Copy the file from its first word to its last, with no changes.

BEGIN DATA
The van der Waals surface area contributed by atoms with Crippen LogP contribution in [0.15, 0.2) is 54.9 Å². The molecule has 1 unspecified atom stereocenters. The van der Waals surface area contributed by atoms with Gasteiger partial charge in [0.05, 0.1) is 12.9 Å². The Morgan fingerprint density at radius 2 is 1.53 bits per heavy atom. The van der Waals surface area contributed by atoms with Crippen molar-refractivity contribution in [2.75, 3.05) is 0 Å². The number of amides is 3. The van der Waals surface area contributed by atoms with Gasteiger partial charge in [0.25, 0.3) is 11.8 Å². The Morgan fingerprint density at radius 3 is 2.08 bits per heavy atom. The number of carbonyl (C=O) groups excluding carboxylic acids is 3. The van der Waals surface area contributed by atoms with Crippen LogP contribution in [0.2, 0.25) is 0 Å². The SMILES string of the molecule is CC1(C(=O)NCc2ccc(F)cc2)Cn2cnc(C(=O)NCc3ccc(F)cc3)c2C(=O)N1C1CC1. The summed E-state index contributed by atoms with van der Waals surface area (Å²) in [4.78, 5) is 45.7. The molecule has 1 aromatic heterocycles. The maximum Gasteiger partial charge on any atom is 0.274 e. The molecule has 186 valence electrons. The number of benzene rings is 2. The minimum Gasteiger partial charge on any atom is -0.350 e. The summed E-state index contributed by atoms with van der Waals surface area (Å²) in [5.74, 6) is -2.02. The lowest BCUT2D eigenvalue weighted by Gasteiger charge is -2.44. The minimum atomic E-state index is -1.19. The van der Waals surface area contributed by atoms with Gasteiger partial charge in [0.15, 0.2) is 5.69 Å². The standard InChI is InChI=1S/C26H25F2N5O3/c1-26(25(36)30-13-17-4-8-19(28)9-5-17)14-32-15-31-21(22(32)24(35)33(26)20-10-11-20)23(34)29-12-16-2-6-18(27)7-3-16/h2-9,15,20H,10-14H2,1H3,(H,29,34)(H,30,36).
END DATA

The van der Waals surface area contributed by atoms with Crippen LogP contribution in [0.15, 0.2) is 54.9 Å². The molecule has 1 unspecified atom stereocenters. The van der Waals surface area contributed by atoms with Gasteiger partial charge in [0.05, 0.1) is 12.9 Å². The Morgan fingerprint density at radius 2 is 1.53 bits per heavy atom. The van der Waals surface area contributed by atoms with Crippen molar-refractivity contribution in [2.75, 3.05) is 0 Å². The number of amides is 3. The van der Waals surface area contributed by atoms with Gasteiger partial charge in [0.25, 0.3) is 11.8 Å². The Morgan fingerprint density at radius 3 is 2.08 bits per heavy atom. The number of carbonyl (C=O) groups excluding carboxylic acids is 3. The van der Waals surface area contributed by atoms with Crippen LogP contribution in [0.2, 0.25) is 0 Å². The SMILES string of the molecule is CC1(C(=O)NCc2ccc(F)cc2)Cn2cnc(C(=O)NCc3ccc(F)cc3)c2C(=O)N1C1CC1. The summed E-state index contributed by atoms with van der Waals surface area (Å²) in [4.78, 5) is 45.7. The molecule has 1 aromatic heterocycles. The maximum Gasteiger partial charge on any atom is 0.274 e. The molecule has 186 valence electrons. The number of benzene rings is 2. The minimum Gasteiger partial charge on any atom is -0.350 e. The summed E-state index contributed by atoms with van der Waals surface area (Å²) in [5.74, 6) is -2.02. The lowest BCUT2D eigenvalue weighted by Gasteiger charge is -2.44. The minimum atomic E-state index is -1.19. The van der Waals surface area contributed by atoms with Gasteiger partial charge in [0.15, 0.2) is 5.69 Å². The standard InChI is InChI=1S/C26H25F2N5O3/c1-26(25(36)30-13-17-4-8-19(28)9-5-17)14-32-15-31-21(22(32)24(35)33(26)20-10-11-20)23(34)29-12-16-2-6-18(27)7-3-16/h2-9,15,20H,10-14H2,1H3,(H,29,34)(H,30,36).